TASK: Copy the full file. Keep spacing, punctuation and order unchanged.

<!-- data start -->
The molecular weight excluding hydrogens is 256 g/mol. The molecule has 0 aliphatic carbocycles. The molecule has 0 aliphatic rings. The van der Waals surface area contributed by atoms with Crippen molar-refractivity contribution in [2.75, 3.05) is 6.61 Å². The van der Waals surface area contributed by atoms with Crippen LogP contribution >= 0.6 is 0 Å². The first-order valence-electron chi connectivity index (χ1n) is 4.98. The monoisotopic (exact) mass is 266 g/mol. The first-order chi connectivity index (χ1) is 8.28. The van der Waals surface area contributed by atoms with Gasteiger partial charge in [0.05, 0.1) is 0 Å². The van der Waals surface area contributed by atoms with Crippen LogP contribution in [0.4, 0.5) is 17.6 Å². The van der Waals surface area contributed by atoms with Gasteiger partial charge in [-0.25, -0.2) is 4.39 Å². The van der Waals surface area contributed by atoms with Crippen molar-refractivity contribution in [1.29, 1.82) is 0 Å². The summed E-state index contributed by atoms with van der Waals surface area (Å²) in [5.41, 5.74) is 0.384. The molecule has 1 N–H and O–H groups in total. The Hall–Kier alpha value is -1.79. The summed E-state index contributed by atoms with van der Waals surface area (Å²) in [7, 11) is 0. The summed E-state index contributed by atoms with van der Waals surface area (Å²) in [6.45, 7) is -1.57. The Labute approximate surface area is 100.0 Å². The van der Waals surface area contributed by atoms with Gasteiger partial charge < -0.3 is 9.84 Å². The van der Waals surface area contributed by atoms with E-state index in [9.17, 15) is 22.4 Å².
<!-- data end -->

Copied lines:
The molecular weight excluding hydrogens is 256 g/mol. The molecule has 0 aliphatic carbocycles. The molecule has 0 aliphatic rings. The van der Waals surface area contributed by atoms with Crippen molar-refractivity contribution in [2.75, 3.05) is 6.61 Å². The van der Waals surface area contributed by atoms with Crippen LogP contribution >= 0.6 is 0 Å². The first-order valence-electron chi connectivity index (χ1n) is 4.98. The monoisotopic (exact) mass is 266 g/mol. The first-order chi connectivity index (χ1) is 8.28. The van der Waals surface area contributed by atoms with Gasteiger partial charge in [0.05, 0.1) is 0 Å². The van der Waals surface area contributed by atoms with Crippen LogP contribution in [0.4, 0.5) is 17.6 Å². The van der Waals surface area contributed by atoms with Gasteiger partial charge in [-0.25, -0.2) is 4.39 Å². The van der Waals surface area contributed by atoms with Crippen molar-refractivity contribution in [1.29, 1.82) is 0 Å². The summed E-state index contributed by atoms with van der Waals surface area (Å²) in [5.41, 5.74) is 0.384. The molecule has 1 N–H and O–H groups in total. The Hall–Kier alpha value is -1.79. The summed E-state index contributed by atoms with van der Waals surface area (Å²) in [7, 11) is 0. The summed E-state index contributed by atoms with van der Waals surface area (Å²) in [6.45, 7) is -1.57. The Labute approximate surface area is 100.0 Å². The van der Waals surface area contributed by atoms with Gasteiger partial charge < -0.3 is 9.84 Å². The van der Waals surface area contributed by atoms with E-state index in [9.17, 15) is 22.4 Å².